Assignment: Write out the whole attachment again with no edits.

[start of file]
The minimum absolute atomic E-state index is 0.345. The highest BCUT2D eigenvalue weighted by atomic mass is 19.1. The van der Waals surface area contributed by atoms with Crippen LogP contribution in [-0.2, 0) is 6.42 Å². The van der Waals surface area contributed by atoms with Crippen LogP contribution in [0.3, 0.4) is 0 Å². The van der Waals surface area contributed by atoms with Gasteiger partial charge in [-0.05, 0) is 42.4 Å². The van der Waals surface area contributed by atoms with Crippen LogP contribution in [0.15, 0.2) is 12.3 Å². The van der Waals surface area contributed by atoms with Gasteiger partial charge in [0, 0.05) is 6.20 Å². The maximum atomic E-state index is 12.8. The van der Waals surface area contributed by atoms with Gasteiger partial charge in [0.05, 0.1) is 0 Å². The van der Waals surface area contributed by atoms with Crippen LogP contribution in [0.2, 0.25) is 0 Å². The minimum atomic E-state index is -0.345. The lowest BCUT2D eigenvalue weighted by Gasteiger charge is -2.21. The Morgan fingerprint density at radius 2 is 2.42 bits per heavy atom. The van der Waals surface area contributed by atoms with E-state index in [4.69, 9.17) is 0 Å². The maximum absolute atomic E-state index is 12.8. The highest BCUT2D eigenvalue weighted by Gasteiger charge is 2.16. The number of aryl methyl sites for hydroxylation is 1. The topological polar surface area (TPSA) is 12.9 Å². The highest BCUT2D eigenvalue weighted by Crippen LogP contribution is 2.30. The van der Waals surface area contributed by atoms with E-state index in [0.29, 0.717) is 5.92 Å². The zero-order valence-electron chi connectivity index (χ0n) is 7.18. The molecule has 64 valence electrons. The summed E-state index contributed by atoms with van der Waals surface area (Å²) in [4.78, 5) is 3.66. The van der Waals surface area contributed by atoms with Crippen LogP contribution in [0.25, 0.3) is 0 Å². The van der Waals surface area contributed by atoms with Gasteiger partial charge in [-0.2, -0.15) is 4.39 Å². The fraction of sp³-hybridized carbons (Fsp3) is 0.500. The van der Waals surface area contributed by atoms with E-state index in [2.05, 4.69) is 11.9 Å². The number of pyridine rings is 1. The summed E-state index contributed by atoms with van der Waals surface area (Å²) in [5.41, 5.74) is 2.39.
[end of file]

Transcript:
The minimum absolute atomic E-state index is 0.345. The highest BCUT2D eigenvalue weighted by atomic mass is 19.1. The van der Waals surface area contributed by atoms with Crippen LogP contribution in [-0.2, 0) is 6.42 Å². The van der Waals surface area contributed by atoms with Crippen LogP contribution in [0.3, 0.4) is 0 Å². The van der Waals surface area contributed by atoms with Gasteiger partial charge in [-0.05, 0) is 42.4 Å². The van der Waals surface area contributed by atoms with Crippen LogP contribution in [0.15, 0.2) is 12.3 Å². The van der Waals surface area contributed by atoms with Gasteiger partial charge in [0, 0.05) is 6.20 Å². The maximum atomic E-state index is 12.8. The van der Waals surface area contributed by atoms with Gasteiger partial charge in [0.05, 0.1) is 0 Å². The van der Waals surface area contributed by atoms with Crippen LogP contribution in [0.2, 0.25) is 0 Å². The minimum atomic E-state index is -0.345. The lowest BCUT2D eigenvalue weighted by Gasteiger charge is -2.21. The Morgan fingerprint density at radius 2 is 2.42 bits per heavy atom. The van der Waals surface area contributed by atoms with E-state index in [4.69, 9.17) is 0 Å². The maximum absolute atomic E-state index is 12.8. The highest BCUT2D eigenvalue weighted by Gasteiger charge is 2.16. The number of aryl methyl sites for hydroxylation is 1. The topological polar surface area (TPSA) is 12.9 Å². The highest BCUT2D eigenvalue weighted by Crippen LogP contribution is 2.30. The van der Waals surface area contributed by atoms with E-state index in [0.29, 0.717) is 5.92 Å². The zero-order valence-electron chi connectivity index (χ0n) is 7.18. The molecule has 64 valence electrons. The summed E-state index contributed by atoms with van der Waals surface area (Å²) in [4.78, 5) is 3.66. The van der Waals surface area contributed by atoms with Crippen LogP contribution in [0.25, 0.3) is 0 Å². The van der Waals surface area contributed by atoms with Gasteiger partial charge in [-0.2, -0.15) is 4.39 Å². The fraction of sp³-hybridized carbons (Fsp3) is 0.500. The van der Waals surface area contributed by atoms with E-state index in [2.05, 4.69) is 11.9 Å². The number of pyridine rings is 1. The summed E-state index contributed by atoms with van der Waals surface area (Å²) in [5.41, 5.74) is 2.39.